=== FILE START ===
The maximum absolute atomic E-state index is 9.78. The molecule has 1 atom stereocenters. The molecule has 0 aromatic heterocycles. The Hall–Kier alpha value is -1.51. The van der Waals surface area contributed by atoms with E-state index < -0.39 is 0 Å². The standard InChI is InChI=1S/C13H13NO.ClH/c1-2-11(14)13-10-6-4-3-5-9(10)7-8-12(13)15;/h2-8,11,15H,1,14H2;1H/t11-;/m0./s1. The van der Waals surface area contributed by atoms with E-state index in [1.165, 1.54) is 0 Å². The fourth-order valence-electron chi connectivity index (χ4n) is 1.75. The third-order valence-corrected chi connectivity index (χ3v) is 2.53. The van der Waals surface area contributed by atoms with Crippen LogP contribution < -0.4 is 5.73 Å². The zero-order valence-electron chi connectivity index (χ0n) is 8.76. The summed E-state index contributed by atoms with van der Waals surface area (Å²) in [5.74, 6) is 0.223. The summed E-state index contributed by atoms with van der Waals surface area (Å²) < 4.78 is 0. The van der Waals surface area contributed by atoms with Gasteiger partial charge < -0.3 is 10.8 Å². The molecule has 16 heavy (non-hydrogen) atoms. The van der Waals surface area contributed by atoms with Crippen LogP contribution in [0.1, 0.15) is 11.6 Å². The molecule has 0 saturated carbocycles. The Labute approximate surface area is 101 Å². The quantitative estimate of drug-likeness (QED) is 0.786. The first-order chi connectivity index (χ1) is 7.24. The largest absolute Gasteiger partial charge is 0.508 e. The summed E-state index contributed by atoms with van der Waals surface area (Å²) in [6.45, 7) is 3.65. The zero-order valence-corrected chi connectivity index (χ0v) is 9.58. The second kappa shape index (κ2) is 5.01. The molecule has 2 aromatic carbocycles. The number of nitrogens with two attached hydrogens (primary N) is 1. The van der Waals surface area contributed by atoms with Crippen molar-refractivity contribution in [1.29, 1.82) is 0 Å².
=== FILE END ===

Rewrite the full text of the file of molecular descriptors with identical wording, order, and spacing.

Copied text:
The maximum absolute atomic E-state index is 9.78. The molecule has 1 atom stereocenters. The molecule has 0 aromatic heterocycles. The Hall–Kier alpha value is -1.51. The van der Waals surface area contributed by atoms with E-state index < -0.39 is 0 Å². The standard InChI is InChI=1S/C13H13NO.ClH/c1-2-11(14)13-10-6-4-3-5-9(10)7-8-12(13)15;/h2-8,11,15H,1,14H2;1H/t11-;/m0./s1. The van der Waals surface area contributed by atoms with E-state index in [1.165, 1.54) is 0 Å². The fourth-order valence-electron chi connectivity index (χ4n) is 1.75. The third-order valence-corrected chi connectivity index (χ3v) is 2.53. The van der Waals surface area contributed by atoms with Crippen LogP contribution < -0.4 is 5.73 Å². The zero-order valence-electron chi connectivity index (χ0n) is 8.76. The summed E-state index contributed by atoms with van der Waals surface area (Å²) in [5.74, 6) is 0.223. The summed E-state index contributed by atoms with van der Waals surface area (Å²) < 4.78 is 0. The van der Waals surface area contributed by atoms with Gasteiger partial charge < -0.3 is 10.8 Å². The molecule has 16 heavy (non-hydrogen) atoms. The van der Waals surface area contributed by atoms with Crippen LogP contribution in [0.1, 0.15) is 11.6 Å². The molecule has 0 saturated carbocycles. The Labute approximate surface area is 101 Å². The quantitative estimate of drug-likeness (QED) is 0.786. The first-order chi connectivity index (χ1) is 7.24. The largest absolute Gasteiger partial charge is 0.508 e. The summed E-state index contributed by atoms with van der Waals surface area (Å²) in [6.45, 7) is 3.65. The zero-order valence-corrected chi connectivity index (χ0v) is 9.58. The second kappa shape index (κ2) is 5.01. The molecule has 2 aromatic carbocycles. The number of nitrogens with two attached hydrogens (primary N) is 1. The van der Waals surface area contributed by atoms with Crippen molar-refractivity contribution in [1.29, 1.82) is 0 Å².